Security Mistakes to Avoid

Is it secret, is it safe?

In today’s world, we are digitally connected almost all day, every day. Even when we are not using our devices, we can still be logged in to various online accounts, meaning that we are constantly exposed to cyber criminals. Too many people still believe that only governments and organisations are the victims of cyberattacks and that they are not vulnerable as individuals. However, your personal information is incredibly valuable to cybercriminals, therefore you must protect yourself against attack. That starts with securing your PC and home network.

The first thing you should do on a new PC is to change the password because the default password on a new PC (or sometimes there is no password) makes it ridiculously easy for a hacker to get in. If you already have a password on your local or Microsoft account, make sure it’s a strong one.

Probably the most important password to change immediately is the access password, or the password to your home Wi-Fi network. As a rule, your access password should be a minimum of fifteen characters, and it should include letters, digits, and punctuation marks.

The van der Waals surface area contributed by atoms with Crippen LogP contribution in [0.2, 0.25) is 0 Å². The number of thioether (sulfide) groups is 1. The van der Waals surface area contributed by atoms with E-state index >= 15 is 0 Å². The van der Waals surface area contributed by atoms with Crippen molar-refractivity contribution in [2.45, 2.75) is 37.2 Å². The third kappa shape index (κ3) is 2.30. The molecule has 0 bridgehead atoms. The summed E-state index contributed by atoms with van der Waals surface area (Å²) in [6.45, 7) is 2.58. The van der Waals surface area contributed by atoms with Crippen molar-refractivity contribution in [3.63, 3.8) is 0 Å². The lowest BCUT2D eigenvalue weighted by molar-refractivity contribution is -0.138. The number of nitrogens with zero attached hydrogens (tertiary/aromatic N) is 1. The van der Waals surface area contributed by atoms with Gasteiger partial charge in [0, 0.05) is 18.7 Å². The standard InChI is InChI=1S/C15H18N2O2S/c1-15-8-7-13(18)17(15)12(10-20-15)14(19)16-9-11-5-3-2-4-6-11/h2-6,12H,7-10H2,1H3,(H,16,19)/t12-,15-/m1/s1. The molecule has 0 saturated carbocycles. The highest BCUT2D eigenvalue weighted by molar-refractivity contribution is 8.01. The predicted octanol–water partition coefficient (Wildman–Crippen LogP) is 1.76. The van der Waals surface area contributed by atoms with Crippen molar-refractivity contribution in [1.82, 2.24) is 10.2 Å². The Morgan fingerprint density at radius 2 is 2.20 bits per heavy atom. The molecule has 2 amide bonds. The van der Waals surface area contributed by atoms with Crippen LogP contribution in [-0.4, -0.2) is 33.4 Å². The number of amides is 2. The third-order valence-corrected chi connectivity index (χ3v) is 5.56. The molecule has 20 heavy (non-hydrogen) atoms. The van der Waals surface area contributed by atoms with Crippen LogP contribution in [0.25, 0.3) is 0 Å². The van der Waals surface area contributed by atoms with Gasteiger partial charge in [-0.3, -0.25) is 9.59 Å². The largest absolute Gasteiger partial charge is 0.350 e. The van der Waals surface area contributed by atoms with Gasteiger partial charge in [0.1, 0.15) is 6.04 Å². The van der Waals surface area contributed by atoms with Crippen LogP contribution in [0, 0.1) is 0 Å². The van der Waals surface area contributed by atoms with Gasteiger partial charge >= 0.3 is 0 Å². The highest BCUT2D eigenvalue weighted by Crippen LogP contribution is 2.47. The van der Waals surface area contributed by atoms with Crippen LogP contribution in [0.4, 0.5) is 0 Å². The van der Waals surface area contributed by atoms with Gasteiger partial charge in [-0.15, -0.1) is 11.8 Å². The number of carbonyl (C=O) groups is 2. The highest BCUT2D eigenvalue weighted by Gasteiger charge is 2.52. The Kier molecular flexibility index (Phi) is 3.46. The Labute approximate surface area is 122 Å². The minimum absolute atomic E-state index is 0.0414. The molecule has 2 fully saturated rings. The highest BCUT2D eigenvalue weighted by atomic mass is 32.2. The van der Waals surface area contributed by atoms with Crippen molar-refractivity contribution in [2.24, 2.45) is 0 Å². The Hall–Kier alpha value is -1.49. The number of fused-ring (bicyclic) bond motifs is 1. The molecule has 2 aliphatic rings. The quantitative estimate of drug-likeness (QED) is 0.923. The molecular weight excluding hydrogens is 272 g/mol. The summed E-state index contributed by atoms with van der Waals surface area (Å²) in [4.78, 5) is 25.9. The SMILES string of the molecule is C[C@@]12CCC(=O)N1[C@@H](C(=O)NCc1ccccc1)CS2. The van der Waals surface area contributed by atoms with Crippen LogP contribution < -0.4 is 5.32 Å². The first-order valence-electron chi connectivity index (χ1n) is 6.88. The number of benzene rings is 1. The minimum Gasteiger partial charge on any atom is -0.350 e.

To minimise the risk of data loss, use a Cloud service for data backup. The best cloud services will encrypt your backups and automate the entire process. Any data you store in the cloud will be far more secure than if it were stored on a hard drive. Do note that cloud applications need to be protected with a very strong password as well.

If your router has an option to update its firmware automatically, turn it on. It is more difficult for your router to block new threats if the firmware is not kept up to date. Your router should reboot automatically once the firmware has been applied. If not, hold down the reset button on the back of it for at least ten seconds. The lights will flicker on and off to indicate that the device has been successfully rebooted.

Set up a guest network for visitors to use so that should your guests inadvertently bring around malware when connecting to your network, your main network will not become infected. You can use a simpler password for your guest network, which can be changed regularly. It is also worth putting all your smart home devices on the guest home network so if one of them is compromised, it won’t be on the same network as your PCs. Many of them have poor security and could become entry points for hackers to access your other devices.

Philip Brooks